Will World Cup win by USA boost women's soccer?
Ad campaign to boost women's soccer takes hold as U.S. National Team takes center stage
Sixteen years ago, a 12-year-old girl in a cabin in Minnesota was one of the millions who nervously watched as the U.S. National Team lined up for penalty kicks against China in the Women's World Cup final.
That girl, Michelle Lomnicki, will again watch Team USA in the World Cup final on Sunday. She's now a 28-year-old defender for the Chicago Red Stars of the National Women's Soccer League and an advocate for her game.
The 2015 squad has a chance to rekindle the fiery women's soccer hype of 1999 that had never been seen before, or since.
With that 1999 World Cup win, the sport reached new levels of popularity in America. The championship thriller against China in California was the most-attended women's sporting event in history; afterward, a sports bra-clad Brandi Chastain graced the cover of Sports Illustrated and Mia Hamm became a household name.
Lomnicki is collaborating with soccer site The18 on a campaign to again change the game and "change the conversation about women in sports" -- a task helped exponentially by the success of the U.S. in the Cup.
"(These campaigns) can make a huge difference," Lomnicki said. "If it's given out to the right audience at the right time, it can help grow the women's game in a different light and show how much it takes for us to be where we are, especially the women on the National Team."
The18's campaign promotes the slogan "Beauty is a Beast," aiming to emphasize female players' "speed, power, grace, determination and sacrifice" rather than their looks.
"Our goal is about women's sports, with women's soccer being a great example of it," said Matt Jenkins, founder of The18. "We want to take beauty and turn it on its head, so when you think beauty you think athleticism and strength. These are qualities you see in women.
"Everyone uses the word beast to apply to men ... That same power and determination is there with women. That's what we're celebrating."
Lomnicki was featured in an ad on the site reinventing the old "sugar and spice" nursery rhyme.
The18 identifies as "one of the nation's top soccer websites," launched just over a year ago by Northwestern graduate Jenkins and Hinsdale native Pete Burridge. They were motivated by a passion for soccer -- including the women's game, since both have daughters who play -- and a business interest in its "explosive growth" in America, Jenkins said.
"We pretty quickly realized that there was a glaring gap between the attention the men's game gets globally and the focus on women's soccer," Jenkins said. "There are some pretty amazing stories on the women's side of the game, and we want to get those stories out there."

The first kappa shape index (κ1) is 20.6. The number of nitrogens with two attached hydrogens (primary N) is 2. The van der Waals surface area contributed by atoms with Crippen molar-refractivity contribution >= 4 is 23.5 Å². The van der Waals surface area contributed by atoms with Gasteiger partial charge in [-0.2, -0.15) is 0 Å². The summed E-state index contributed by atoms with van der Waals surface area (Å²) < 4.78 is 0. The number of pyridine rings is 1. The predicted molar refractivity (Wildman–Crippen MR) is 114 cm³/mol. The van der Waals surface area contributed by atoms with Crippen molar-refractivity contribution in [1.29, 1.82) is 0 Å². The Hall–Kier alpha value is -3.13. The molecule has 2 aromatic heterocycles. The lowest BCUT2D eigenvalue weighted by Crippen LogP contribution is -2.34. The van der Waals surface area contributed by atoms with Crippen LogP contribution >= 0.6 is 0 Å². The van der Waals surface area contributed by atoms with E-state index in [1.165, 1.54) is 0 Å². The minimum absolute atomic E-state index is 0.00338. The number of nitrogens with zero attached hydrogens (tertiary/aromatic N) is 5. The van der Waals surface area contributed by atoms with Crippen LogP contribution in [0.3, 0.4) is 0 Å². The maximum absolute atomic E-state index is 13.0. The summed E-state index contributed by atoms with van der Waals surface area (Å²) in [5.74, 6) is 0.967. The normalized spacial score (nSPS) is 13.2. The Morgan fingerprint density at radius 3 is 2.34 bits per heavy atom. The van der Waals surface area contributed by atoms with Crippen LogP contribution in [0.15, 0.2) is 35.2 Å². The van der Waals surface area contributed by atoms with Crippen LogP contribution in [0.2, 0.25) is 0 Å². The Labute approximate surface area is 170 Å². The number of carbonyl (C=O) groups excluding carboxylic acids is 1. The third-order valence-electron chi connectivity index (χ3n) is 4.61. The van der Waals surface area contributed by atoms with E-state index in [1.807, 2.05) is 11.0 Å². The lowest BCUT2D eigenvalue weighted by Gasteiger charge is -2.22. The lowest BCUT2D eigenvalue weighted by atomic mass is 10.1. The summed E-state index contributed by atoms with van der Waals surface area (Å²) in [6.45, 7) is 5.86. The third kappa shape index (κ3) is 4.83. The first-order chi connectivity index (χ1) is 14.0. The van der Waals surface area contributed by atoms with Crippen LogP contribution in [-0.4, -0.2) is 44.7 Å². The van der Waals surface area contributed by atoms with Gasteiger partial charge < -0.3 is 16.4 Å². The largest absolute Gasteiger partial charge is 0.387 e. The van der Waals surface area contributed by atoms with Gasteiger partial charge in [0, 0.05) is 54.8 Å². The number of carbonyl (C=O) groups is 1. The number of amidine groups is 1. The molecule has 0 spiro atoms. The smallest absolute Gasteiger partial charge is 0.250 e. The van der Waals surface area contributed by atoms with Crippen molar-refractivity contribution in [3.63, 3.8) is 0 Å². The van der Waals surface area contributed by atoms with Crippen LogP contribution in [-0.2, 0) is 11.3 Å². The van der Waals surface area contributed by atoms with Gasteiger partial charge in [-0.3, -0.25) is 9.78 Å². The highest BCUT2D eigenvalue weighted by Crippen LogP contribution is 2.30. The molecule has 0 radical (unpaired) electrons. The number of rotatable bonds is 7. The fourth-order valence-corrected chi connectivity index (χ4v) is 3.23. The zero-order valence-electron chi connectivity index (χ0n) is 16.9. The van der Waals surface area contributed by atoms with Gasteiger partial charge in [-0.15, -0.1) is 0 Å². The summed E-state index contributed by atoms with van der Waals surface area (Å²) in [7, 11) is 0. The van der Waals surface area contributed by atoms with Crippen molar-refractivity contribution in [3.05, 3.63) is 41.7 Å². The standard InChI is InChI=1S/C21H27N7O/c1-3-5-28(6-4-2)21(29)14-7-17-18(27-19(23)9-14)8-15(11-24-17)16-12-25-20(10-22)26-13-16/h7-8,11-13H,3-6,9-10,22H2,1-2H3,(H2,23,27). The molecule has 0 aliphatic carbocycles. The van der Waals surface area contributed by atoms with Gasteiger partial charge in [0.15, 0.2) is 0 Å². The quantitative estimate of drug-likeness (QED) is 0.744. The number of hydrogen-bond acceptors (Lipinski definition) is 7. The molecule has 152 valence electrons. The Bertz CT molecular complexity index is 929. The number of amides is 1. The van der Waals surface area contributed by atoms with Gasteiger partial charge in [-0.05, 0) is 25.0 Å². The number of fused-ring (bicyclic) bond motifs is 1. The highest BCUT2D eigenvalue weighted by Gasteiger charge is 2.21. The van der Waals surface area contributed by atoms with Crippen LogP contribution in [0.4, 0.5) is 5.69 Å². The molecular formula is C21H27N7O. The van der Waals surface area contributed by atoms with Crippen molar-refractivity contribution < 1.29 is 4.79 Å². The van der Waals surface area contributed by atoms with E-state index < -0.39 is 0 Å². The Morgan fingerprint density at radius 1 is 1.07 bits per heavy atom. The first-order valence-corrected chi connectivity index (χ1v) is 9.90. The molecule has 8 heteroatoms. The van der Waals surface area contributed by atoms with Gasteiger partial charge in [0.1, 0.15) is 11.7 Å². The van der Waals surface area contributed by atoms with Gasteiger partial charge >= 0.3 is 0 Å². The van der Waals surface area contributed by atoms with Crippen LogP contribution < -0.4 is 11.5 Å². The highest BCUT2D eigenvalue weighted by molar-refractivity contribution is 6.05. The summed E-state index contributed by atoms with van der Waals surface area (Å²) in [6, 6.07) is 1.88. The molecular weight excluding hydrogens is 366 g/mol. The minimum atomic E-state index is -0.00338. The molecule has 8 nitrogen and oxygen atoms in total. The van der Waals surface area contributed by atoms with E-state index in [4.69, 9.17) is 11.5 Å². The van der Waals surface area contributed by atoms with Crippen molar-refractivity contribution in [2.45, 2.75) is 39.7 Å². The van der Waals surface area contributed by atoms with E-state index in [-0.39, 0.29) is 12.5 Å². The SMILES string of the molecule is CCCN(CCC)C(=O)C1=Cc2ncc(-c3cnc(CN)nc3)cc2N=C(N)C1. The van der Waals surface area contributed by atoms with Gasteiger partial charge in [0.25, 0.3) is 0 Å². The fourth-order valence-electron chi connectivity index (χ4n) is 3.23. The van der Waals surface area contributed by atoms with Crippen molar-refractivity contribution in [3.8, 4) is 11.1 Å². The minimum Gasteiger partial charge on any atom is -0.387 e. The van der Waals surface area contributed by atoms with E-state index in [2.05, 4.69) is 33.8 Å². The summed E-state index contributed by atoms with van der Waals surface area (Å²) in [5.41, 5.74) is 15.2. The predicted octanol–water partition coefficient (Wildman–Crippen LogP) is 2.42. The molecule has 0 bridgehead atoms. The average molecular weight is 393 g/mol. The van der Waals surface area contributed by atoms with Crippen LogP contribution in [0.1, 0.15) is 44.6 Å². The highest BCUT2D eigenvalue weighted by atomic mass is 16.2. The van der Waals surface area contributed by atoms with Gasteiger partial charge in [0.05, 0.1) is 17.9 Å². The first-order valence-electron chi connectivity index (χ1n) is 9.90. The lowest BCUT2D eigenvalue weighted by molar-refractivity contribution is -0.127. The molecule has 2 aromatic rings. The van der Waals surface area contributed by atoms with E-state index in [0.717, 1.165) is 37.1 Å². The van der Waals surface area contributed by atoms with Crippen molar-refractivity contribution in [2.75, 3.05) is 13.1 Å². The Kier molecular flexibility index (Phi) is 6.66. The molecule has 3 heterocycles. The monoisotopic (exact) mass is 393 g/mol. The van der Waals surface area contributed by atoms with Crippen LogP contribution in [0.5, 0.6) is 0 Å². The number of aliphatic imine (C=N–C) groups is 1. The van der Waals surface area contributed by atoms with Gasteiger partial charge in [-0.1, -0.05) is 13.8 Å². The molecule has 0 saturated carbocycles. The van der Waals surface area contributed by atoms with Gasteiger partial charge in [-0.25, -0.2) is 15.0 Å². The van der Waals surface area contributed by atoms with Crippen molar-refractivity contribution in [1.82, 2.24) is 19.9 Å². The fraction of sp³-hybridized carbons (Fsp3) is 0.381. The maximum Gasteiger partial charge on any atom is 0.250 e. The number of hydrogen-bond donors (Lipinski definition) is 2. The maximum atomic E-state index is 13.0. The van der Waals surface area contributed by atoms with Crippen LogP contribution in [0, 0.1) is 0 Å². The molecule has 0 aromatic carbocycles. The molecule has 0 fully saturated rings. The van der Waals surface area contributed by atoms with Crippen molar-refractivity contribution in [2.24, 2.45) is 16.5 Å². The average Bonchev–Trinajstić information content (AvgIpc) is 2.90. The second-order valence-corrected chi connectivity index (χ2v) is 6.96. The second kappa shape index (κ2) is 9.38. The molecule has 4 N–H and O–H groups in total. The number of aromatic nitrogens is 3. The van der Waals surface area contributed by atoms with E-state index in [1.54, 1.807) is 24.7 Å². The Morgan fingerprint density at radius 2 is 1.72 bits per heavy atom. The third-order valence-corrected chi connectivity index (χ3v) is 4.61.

Already, there are signs that America is embracing such stories. An average of 8.4 million Americans tuned in to the semifinals victory over Germany. Women on the national teams will be featured for the first time in the FIFA '16 video game. Amy Poehler and Seth Meyers reunited to rip on a tweet by Sports Illustrated's Andy Benoit that dismissed women's soccer and women's sports in general as unwatchable.
When the World Cup concludes, fans can see the tournament's stars in the NWSL, the third and most recent attempt at a female professional league in the United States.
NWSL games average a mere 4,000 in attendance, but Lomnicki said a win at the Cup could change those numbers significantly once many of the U.S. team members return to play for the league. When the National Team finished second in the 2011 Women's World Cup, there was a sharp uptick in attendance for what was then called the Women's Premier Soccer League, she said.
"The attendance basically increased twofold. Some places were sold out. That speaks volumes to how much one team can change the opinions about soccer in the United States," Lomnicki said.
Despite the minimal public attention the NWSL gets now, Jenkins believes it's part of the reason the National Team has been so consistently good.
"As a country, the U.S. has had a really successful run in women's soccer," Jenkins said. "We have a lot of advantages that we don't have on the men's side: the NWSL is the premier league for women, with players from all over the world playing in it."
The question remains: can the U.S. women revive the fervor of 1999, when nearly 18 million people watched America's shootout Cup win, and attract attention to the NWSL and its star athletes?
"I think so," Jenkins said. "There's so much talent out there, and this is a team that is fighting for every game that it wins.
"Mia Hamm and Brandi Chastain are names that have been immortalized, but I do think that with the players that are on this team, from the veterans like Abby Wambach and Alex Morgan to some of the up-and-comers like Christen Press, this team has the potential to be held up in that regard."
Now it's time to see if that potential is realized Sunday night.